In Erotic Islands: Art and Activism in the Queer Caribbean, Lyndon K. Gill offers a beautifully written ethnography of same gender desiring artists and activists in Trinidad and Tobago. Drawing on the work of Audre Lorde, he argues for the centrality of the erotic in interpreting queer Trinbagonian art and activism. In so doing, he pushes for a reconceptualization of the erotic as a “perspectival trinity that holds together the political-sensual-spiritual at their most abstract; in other words, “the erotic” describes various formal and informal power hierarchies (the political), sexual as well as non-sexual intimacies (the sensual), and sacred metaphysics (the spiritual)” (10). Gill contends that the erotic presents both challenges and opportunities that queer Trinbagonian artists and activists are compelled to navigate as they seek to make space and build communities with each other. He explores the erotic through three socio-cultural institutions that he maps onto different modes of sensory perception. As carnival performance is made to index the visual and calypso music is made to stand in for the sonic, HIV/AIDS activism is sutured to the sense of touch. Erotic Islands thus approaches the art and activism of queer Trinbagonians through a simultaneously political, sensual, and spiritual analysis that maps the visual, vibrational, and sensational modes of human experience.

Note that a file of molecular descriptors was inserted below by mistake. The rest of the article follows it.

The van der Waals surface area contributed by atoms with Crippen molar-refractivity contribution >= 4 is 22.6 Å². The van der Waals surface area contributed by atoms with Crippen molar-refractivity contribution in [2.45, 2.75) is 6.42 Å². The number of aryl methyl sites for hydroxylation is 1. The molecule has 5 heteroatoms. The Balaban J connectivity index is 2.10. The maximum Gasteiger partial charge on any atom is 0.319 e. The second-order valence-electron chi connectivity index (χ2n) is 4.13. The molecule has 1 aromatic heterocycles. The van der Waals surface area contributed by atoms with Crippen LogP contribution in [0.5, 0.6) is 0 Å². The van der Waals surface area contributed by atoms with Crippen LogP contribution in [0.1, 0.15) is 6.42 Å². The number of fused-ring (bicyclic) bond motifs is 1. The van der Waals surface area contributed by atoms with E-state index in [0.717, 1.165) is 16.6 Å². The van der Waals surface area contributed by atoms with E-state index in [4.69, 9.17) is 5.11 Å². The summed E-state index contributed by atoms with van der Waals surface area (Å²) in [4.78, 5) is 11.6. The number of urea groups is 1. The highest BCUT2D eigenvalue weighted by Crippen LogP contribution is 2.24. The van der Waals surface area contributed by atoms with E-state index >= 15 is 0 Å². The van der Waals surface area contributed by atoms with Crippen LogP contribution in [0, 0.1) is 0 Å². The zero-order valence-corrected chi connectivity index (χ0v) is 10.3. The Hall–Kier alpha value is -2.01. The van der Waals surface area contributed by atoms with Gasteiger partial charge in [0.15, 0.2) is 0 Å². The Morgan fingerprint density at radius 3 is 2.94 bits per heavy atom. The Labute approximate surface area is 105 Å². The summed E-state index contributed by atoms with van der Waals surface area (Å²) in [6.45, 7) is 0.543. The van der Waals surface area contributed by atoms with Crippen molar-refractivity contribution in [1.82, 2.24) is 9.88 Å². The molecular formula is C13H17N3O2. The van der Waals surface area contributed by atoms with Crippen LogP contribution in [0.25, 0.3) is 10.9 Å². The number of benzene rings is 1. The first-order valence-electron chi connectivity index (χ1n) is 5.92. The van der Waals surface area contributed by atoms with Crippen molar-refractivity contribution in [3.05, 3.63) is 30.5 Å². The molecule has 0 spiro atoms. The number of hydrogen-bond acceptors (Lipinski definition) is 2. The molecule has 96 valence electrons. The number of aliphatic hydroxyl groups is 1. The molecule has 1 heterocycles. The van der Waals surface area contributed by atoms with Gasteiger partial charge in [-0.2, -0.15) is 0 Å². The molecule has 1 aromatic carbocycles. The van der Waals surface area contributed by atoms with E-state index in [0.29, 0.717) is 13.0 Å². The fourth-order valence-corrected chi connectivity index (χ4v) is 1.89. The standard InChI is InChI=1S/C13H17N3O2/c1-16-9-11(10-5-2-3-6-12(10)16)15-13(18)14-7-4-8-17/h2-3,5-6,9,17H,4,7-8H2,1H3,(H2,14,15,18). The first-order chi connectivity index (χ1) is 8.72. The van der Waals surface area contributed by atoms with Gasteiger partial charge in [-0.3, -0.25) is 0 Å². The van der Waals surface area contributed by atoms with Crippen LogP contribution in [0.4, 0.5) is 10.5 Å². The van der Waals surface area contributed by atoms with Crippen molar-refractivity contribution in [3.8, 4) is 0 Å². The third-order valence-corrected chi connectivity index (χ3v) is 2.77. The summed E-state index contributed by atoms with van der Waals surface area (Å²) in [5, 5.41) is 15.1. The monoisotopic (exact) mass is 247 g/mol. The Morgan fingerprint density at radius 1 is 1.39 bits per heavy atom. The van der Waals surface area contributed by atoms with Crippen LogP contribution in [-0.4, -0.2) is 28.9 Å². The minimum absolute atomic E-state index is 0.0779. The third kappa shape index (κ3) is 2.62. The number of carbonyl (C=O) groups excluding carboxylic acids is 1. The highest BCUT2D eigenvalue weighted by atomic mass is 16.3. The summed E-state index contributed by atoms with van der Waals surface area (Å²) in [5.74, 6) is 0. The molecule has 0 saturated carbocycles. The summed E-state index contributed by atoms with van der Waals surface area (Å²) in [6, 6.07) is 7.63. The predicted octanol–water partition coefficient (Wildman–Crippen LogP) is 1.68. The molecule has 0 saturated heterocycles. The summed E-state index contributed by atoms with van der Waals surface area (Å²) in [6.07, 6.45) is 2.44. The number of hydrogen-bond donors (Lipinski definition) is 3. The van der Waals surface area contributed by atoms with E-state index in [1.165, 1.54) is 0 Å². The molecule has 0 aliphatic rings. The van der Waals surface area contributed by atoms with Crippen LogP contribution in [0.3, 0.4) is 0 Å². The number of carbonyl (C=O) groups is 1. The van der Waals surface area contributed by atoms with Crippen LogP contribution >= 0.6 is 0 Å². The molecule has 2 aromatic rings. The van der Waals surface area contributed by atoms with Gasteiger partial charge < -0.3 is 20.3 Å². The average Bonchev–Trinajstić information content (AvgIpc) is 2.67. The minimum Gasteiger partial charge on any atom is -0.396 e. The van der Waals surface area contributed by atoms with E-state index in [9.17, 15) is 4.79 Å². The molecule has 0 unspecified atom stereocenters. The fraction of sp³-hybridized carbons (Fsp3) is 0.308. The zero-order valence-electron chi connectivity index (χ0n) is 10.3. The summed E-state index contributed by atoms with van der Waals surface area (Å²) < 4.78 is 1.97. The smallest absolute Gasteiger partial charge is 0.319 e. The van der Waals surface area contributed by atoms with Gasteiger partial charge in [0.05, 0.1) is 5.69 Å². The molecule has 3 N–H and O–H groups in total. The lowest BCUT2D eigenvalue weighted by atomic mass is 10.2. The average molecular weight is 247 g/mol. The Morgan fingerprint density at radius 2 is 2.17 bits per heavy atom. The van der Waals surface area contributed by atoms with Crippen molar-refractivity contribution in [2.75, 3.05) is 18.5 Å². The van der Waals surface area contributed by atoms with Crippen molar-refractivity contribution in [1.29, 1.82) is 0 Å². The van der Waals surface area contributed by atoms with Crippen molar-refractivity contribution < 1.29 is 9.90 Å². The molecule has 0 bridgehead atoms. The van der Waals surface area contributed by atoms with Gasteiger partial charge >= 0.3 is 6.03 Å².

The book is organized into an introduction, three chapter-pairs, four interludes, and a conclusion. The introductory section not only sketches Gill’s theoretical intervention and the contours of the book but also draws reader’s attention to the way that desire structures the production of the Caribbean as an object of knowledge. If Europeans first interpreted the region as fantasy and projected cannibalism onto its indigenous people, Gill asks how the Trinbagonian queer mythic figure of the soucouyant reconfigures these colonial desires. What would it mean to approach the Caribbean not through the fantasies and consumptive desires of the North Atlantic but through the vantage point of the soucouyant who feasts on these erstwhile dreamers as they sleep? Here Gil not only reorients the study of queerness in the region through Caribbean ways of being and knowing, but also highlights the dialectical relationship between consumer and consumed. The subsequent three-chapter pairs highlight erotic desire and historical consciousness as the two central themes of Erotic Islands. Gill’s analyses of carnival legend Peter Minshall, famous calypsonian Linda McCartha Lewis (Calypso Rose), and the gay HIV/AIDS activist organization Friends for Life are accompanied by detailed historical treatments of race parody in Trinidad’s carnival, gender play in calypso, and the emergence of HIV/AIDS. The book’s four interludes, constructed as a “queer travelogue,” reveal Gill’s use of the erotic not only as an interpretive intervention but also as a methodological proposition. These interludes are excerpts of Gill’s fieldnotes and as creative experiments in form, they foreground the intimacies, anxieties, euphoric thrills, and dangers of trafficking in the erotic as a mode of ethnographic inquiry. Finally, Erotic Islands’ concluding chapter introduces readers to renowned Afro-Trinidadian lesbian activist Jacquelyn Fields, to foreground the practice of listening to black queer subjects as an indispensable method for Black Diasporic Queer Studies.